Bjørn Lomborg, Danish scientist, takes a critical look at the world’s response to global climate change in Cool It, a documentary that takes the black-and-white world-is-ending message of An Inconvenient Truth and gets all gray with it.
Bjørn Lomborg isn’t some global warming denier. He agrees that it’s happening. His disagreement with others in the scientific community is how to respond. His argument is that instead of focusing on onerous and unpopular attempts to cut carbon emissions, the world should focus on adapting to the coming changes and developing cheaper alternative fuels so that eventually the U.S. or China or whoever will prefer algae oil or whatever to coal and petroleum.
Bjørn Lomborg’s ideas get resistance from the scientific community — why is not entirely clear here; it seems like it may be because he approaches dealing with climate change via cost-benefit-analysis. For example — melting ice caps kill polar bears. Yes, he says. But shooting polar bears kills more polar bears. So, if number of dead polar bears is the problem, we shuold just stop shooting them — the numbers killed by global warming would be far outweighed by the numbers killed by people shooting them. As I understood it, this makes Lomborg unpopular (extrapolating the polar bear thing to his overall argument) because it doesn’t address the number killed by the global warming.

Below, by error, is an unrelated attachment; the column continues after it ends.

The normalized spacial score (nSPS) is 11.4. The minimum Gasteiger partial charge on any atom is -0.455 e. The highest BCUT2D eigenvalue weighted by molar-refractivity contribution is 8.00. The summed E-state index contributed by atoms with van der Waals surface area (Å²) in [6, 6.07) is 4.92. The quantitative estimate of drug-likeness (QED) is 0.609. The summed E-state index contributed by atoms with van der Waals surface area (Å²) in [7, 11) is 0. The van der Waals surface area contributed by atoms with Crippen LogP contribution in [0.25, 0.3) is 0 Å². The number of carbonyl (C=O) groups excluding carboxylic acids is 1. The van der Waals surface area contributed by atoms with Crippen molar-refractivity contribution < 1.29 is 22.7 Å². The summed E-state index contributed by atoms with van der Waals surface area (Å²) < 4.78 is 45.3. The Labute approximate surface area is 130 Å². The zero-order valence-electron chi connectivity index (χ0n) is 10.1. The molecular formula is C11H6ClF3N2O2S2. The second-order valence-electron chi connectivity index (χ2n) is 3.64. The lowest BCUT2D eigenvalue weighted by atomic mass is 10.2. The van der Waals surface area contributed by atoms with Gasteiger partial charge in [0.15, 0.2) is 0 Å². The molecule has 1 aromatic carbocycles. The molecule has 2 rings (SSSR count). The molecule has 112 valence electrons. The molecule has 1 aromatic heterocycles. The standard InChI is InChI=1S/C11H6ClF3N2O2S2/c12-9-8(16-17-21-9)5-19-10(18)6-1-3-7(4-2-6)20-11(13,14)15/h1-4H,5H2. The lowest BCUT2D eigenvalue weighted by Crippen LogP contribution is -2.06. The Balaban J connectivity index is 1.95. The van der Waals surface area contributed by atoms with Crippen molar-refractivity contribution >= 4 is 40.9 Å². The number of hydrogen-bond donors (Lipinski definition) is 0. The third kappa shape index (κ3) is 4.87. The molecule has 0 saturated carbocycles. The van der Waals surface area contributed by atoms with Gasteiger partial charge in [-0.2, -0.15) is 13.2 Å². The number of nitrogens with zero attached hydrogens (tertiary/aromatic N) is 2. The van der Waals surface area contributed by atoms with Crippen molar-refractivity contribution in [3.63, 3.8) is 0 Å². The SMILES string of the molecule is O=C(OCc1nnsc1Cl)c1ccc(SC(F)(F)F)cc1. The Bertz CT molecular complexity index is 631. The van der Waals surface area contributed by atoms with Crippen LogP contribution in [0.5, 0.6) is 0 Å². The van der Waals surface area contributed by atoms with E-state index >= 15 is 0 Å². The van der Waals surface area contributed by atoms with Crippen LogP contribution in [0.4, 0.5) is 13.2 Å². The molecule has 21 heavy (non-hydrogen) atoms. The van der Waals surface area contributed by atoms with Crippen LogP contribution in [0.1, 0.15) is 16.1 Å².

The movie loses steam when it is focused on this Bjørn-against-the-world setup.Nothing here seems to be so very different from the An Inconvenient Truth way of looking at climate change. It just has different ideas about policy. The stuff about answering Al Gore’s slide show (with Lomborg’s own slide show — dorkiest celebrity feud ever) and building Lomborg up as a misunderstood prophet who has been shunned by some science elite feels weak and strained.
Meanwhile, in the section on ideas for adaptation or alternative fuel, the movie is all kinds of nerdy fun. Painting sidewalks and rooftops white to cool cities, getting energy from ocean waves, the aforementioned fuel oil made out of algae — the sections of the movie highlighting these inventions radiate a kind of science-nerd optimism. That and the overall ideas espoused by Lomborg are far more exciting than the tease of his being the anit-Gore.
Rated PG for thematic elements. Directed by Ondi Timoner and written by Terry Botwick, Sarah Gibson and Timoner (from the book by Bjørn Lomborg), Cool It is an hour and 28 minutes long and is distributed in limited release by Roadside Attractions.